All that aside, I can understand the budget factors for text-to-speech and the speed of hearing your computer or microwave over reading the Braille for an adult. What makes my hair stand on end or gets me riled with anger is when school officials decide that they are not going to teach Braille to a blind or DeafBlind child even to teach writing. Blind children are using voice recognition software in some schools instead of, not along side of, learning to write. Essentially, they are not teaching Braille at all or limiting it to the alphabet for letter recognition. If there is any residual vision, the schools are trying to limit the teaching to large print reading. “Low level reading skills with print are acceptable,” “Listening to words is enough,” “Let them respond orally or in sign language.” All of these are the excuses that have been given to me. These attitudes in practice will only limit the potential of the student.
Writing is the activity that drives the development of the brain in higher and more advanced stages of critical thinking skills. Historically, and evidenced in numerous studies, writing has been suggested to improve thinking because it requires ideas to be made explicit and to evaluate and choose tools necessary for effective discourse. Writing allows for knowledge to be restructured improving higher-order thinking skills. Reading and writing is necessary for any student’s education. We have high standards for requiring that with other students. We even want to base teacher pay on the results of implementing these standards. With blind and DeafBlind children, though, we want to drop those standards in order to save pennies.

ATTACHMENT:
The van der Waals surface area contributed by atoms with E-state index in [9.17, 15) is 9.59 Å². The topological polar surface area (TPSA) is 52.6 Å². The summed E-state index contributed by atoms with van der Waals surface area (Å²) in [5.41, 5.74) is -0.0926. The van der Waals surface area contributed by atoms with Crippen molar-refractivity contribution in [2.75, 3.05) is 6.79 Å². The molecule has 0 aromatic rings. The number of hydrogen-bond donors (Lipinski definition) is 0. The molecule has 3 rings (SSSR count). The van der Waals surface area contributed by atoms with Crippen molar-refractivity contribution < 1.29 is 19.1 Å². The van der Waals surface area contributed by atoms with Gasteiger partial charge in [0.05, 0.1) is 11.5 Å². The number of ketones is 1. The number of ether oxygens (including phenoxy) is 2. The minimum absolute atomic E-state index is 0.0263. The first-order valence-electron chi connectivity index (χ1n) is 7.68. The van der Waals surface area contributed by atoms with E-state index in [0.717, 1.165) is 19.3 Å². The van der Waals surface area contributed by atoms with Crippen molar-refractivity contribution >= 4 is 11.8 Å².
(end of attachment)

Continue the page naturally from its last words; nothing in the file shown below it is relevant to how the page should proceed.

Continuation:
Give a child what they need to learn and grow, and the child will be productive as an adult and be less dependent on society and actually contribute. It reminds me of the old adage of being penny-wise and pound foolish. Trying to save pennies now, costs you more in the future when the children will spend the bulk of their lives being supported by taxpayer money. Give them what they need to be better suited to support themselves.